I have recently partnered with European Electronique (@euroele) who are an ICT solutions company with an interest in promoting games based learning. This partnership has helped to define my ideas about games based learning, so this blog post offers another perspective on what games based learning could be.
In my previous post on games learning with the Kinect in a Foundation Stage setting I spoke about organising game play in smaller group situations and engaging children in activities related to game play. This idea remains the most effect use of gaming with children.
Here’s a portfolio of the work and provision I have in place for my boys, loud and quiet, to access mark making and role play.
Since starting my NQT year in September I have been passionate about discussing and debating ‘big ideas’ with young children, and exploring effective ways to give the youngest of minds a voice. One of my successful examples is the learning I have facilitated through Education for Sustainability. I put my ideas together alongside Debbie Bradley (Senior Lecturer and Primary Geography Leader at Nottingham Trent University) and Peter Bevington (Year 4 teacher, Nottingham). As a team we presented our teaching ideas at the Geography Association Conference in April 2011. I then presented my work at TeachMeet Midlands in May 2011. Thank you for everyone’s support and interest in my work, I feel it’s time to share this work on my blog.
My first experience of teaching sustainability came about in the first week of the Autumn Term 2. I had planned and resourced a week of work on Autumn Poetry, where children would extend their vocabularly to describe Autumn changes. To kick start this week, we wrapped up warm and went for a muddy walk along ‘Our Special Lane’.
Whilst walking the lane, the children noticed the litter and began to talk about how messy it was. The further we walked, the worse the problem became and the more emotionally charged the children were! By the time we got back to the classroom, they only wanted to talk about litter and blame the big children for it!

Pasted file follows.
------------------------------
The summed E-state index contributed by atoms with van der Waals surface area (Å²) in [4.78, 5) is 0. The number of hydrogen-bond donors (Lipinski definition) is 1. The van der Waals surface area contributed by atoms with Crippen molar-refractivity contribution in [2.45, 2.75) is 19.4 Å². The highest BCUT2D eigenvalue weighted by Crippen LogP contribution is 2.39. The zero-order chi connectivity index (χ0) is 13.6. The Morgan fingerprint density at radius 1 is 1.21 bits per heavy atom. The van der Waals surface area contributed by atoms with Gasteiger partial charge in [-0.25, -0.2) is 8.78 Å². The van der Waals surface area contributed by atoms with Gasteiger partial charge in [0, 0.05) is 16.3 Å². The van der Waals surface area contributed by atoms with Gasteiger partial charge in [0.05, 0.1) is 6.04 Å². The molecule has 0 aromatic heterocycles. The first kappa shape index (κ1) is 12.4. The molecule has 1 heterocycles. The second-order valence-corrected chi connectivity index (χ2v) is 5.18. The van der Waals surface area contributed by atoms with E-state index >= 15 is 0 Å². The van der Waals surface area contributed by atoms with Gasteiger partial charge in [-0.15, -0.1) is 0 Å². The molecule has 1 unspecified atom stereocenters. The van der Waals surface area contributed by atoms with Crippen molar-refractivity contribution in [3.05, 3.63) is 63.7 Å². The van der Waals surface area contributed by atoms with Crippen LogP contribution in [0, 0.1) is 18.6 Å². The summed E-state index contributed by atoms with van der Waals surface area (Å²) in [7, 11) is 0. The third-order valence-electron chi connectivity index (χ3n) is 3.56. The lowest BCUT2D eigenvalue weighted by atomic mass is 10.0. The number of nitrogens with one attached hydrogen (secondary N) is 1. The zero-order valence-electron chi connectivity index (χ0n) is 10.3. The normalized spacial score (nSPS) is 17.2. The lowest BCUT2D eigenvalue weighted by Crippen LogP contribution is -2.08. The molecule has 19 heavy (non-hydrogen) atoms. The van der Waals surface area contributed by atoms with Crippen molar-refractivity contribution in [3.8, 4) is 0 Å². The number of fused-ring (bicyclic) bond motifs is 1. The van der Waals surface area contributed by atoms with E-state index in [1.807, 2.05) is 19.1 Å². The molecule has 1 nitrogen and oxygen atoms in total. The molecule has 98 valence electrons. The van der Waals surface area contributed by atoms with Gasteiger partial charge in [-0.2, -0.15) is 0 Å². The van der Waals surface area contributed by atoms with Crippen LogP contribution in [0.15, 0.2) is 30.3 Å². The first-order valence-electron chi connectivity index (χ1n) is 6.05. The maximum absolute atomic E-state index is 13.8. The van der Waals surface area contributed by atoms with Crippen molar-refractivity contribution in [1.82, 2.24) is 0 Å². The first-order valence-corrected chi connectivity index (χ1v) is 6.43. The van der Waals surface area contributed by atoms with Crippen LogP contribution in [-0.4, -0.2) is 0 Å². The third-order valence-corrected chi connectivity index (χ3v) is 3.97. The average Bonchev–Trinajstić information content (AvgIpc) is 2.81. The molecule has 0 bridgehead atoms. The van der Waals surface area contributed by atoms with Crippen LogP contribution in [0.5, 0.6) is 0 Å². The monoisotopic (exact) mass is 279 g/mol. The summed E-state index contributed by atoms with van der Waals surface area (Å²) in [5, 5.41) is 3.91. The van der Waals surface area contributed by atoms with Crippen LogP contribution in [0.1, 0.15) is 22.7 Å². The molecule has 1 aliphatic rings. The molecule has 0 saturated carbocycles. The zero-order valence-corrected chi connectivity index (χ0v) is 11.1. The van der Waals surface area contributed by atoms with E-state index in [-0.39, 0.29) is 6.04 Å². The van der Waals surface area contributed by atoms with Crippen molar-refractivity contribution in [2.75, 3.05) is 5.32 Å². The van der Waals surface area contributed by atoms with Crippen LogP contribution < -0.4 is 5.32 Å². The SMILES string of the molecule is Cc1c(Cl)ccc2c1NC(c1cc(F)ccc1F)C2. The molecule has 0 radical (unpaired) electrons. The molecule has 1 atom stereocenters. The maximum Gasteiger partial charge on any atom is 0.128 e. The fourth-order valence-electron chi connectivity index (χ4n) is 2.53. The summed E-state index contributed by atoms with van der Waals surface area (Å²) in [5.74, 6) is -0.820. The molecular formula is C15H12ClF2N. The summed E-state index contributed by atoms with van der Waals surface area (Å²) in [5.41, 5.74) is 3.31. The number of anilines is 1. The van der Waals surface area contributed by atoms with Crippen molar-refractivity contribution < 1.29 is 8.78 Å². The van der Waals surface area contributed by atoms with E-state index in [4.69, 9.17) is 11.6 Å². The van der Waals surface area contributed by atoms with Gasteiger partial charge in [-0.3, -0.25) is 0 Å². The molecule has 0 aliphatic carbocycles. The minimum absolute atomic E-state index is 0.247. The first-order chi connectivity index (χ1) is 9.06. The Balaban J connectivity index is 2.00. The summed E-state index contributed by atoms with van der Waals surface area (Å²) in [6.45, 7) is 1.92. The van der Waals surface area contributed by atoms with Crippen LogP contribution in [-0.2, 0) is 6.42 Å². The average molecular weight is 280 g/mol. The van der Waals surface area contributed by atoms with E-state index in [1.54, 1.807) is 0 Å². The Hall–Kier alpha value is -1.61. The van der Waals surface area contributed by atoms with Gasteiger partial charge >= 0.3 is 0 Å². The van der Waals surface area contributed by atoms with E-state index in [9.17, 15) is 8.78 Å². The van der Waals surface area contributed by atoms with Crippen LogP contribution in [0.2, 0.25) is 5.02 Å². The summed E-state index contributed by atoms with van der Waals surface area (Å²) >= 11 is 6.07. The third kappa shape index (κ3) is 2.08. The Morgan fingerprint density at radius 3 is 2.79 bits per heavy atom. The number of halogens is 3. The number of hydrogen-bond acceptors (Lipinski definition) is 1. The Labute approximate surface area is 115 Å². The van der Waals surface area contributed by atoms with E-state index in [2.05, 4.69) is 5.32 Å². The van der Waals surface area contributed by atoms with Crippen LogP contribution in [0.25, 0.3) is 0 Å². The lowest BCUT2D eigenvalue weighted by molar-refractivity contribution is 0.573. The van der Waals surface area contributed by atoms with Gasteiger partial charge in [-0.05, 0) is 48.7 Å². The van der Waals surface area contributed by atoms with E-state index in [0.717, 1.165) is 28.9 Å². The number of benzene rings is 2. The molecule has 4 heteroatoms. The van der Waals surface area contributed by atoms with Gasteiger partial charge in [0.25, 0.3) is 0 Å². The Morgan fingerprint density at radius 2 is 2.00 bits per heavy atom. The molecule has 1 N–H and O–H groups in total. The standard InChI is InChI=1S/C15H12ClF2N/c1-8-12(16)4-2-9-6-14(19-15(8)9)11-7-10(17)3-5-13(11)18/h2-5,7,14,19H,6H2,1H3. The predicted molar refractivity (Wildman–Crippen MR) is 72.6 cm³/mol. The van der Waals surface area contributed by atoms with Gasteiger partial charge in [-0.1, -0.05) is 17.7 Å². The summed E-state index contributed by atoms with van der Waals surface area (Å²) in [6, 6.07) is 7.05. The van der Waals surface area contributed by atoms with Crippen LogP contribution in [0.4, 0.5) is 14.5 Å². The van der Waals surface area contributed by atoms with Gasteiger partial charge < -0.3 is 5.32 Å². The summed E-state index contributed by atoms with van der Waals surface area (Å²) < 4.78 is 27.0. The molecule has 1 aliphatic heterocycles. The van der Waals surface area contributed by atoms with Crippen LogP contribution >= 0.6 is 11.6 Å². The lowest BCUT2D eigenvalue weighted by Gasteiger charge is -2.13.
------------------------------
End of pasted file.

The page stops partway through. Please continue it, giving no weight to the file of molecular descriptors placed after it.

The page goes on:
My reflections on using Kinectimals and the X Box Kinect in Foundation 2 was originally published on Tom Barrett’s blog, but I thought I would publish it to my own blog now that it’s up and running. Be sure to check out the discussions about this post of Tom Barrett’s blog though. I have added a few extra points in this post though and included some extra footage. Enjoy.
If you haven’t come across Kinectimals or the X Box Kinect before, then have a look at the official trailer for the game here. Gameplay works without a controller, there is a camera attached to the X Box which detects your movements and the animals in the game respond to them.
My blog follows on neatly from the themes discussed by Tom Barrett in his work with Nintendo Wii’s Endless Ocean. I took on the challenge of introducing Games Based Learning to my Reception class, and to myself! I used an X Box Kinect because game play without a controller seemed ideal for Foundation Stage children. After a 2 – 3 week project on animal homes using Kinectimals as a stimulus, I have reflected on the impact that Games Based Learning had on children’s enquiry. My reflection is structured around four themes; organisation, planning, supported play and Kinect sensitivity. I hope that the successes, difficulties and solutions I found help with any Games Based Learning planning in your classroom.
After Reception’s assessment was moderated in June, September gave an opportunity for the Foundation Team to give our assessment strategies a make over.
Amongst the staff we decided that photographic evidence provides excellent opportunities for assessment. The problem we found was the management and recalling of the hundreds of photographs we would be taking each week.
I began to investigate hardware and software options.